Eye For Film >> Movies >> Mona Lisa Smile (2003) Film Review
Mona Lisa Smile
Reviewed by: David Haviland
Julia Roberts plays Katherine, a progressive art teacher from California, who comes to New England in 1953 to teach at the stuffy Wellesley College. It's her dream job, as Wellesley is ripe for change and Katherine wants to make a difference.
Upon her arrival, she encounters open hostility from both her bosses and pupils. The school board didn't want to hire her in the first place and expect her to stick to the rigid, outdated syllabus. The girls, meanwhile, look down on her for lack of breeding and apparent failure to snare a husband. The disappointment is mutual, as Katherine quickly realises the school is nothing but a finishing school for housewives and the girls are unimaginative, reciting their textbooks rather than engaging with the subject.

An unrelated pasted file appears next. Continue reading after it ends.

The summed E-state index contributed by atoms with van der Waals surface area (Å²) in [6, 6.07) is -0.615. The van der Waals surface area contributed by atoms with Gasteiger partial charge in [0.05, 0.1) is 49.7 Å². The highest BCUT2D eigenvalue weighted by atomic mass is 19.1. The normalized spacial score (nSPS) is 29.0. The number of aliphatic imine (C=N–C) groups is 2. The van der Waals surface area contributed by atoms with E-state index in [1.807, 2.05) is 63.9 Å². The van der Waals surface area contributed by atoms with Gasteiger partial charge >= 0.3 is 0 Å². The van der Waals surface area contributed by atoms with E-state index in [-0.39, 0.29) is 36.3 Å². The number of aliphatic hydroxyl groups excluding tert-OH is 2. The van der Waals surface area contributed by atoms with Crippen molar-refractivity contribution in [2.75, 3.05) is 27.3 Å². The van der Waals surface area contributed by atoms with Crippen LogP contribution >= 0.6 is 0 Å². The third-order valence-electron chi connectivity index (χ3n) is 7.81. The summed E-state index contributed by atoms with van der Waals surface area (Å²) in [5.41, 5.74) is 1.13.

Over time, of course, she begins to build a relationship with her pupils and urges them to think for themselves, both in terms of their approach to art and their approach to life. The heart of the story is the development of four of the girls, an exceptional array of young talent in Kirsten Dunst, Julia Stiles, Maggie Gyllenhaal and newcomer Ginnifer Goodwin. They play very different characters, all dealing with the same question: what are the limits to which an intelligent woman can achieve? At the start of the film, "a good marriage" would be their united response, but the influence and example of Katherine opens up other possibilities.
Mona Lisa Smile is beautifully shot and the dazzling cast is always watchable, in particular the wonderful Gyllenhaal, whose warmth and tenderness stands out against the glacial Dunst and Stiles. The film is superficially similar to Dead Poets Society, but where that film was passionate about poetry, this one uses art as a metaphor for the girls' awakening. Despite its historical setting, it's a film that deals with a very contemporary issue: can a woman really have it all?
Surprisingly perhaps, it reminded me of nothing so much as Sex And The City.
However, the film falls slightly flat, in part because it focuses on Katherine, who has the least interesting storyline. She is supposed to represent some kind of parallel to the girls, a woman who is successful in her career, but whose romantic life is in doubt.
Roberts is a fine and versatile actress, but not my first choice to play a woman left on the shelf.Reviewed on: 02 Feb 2004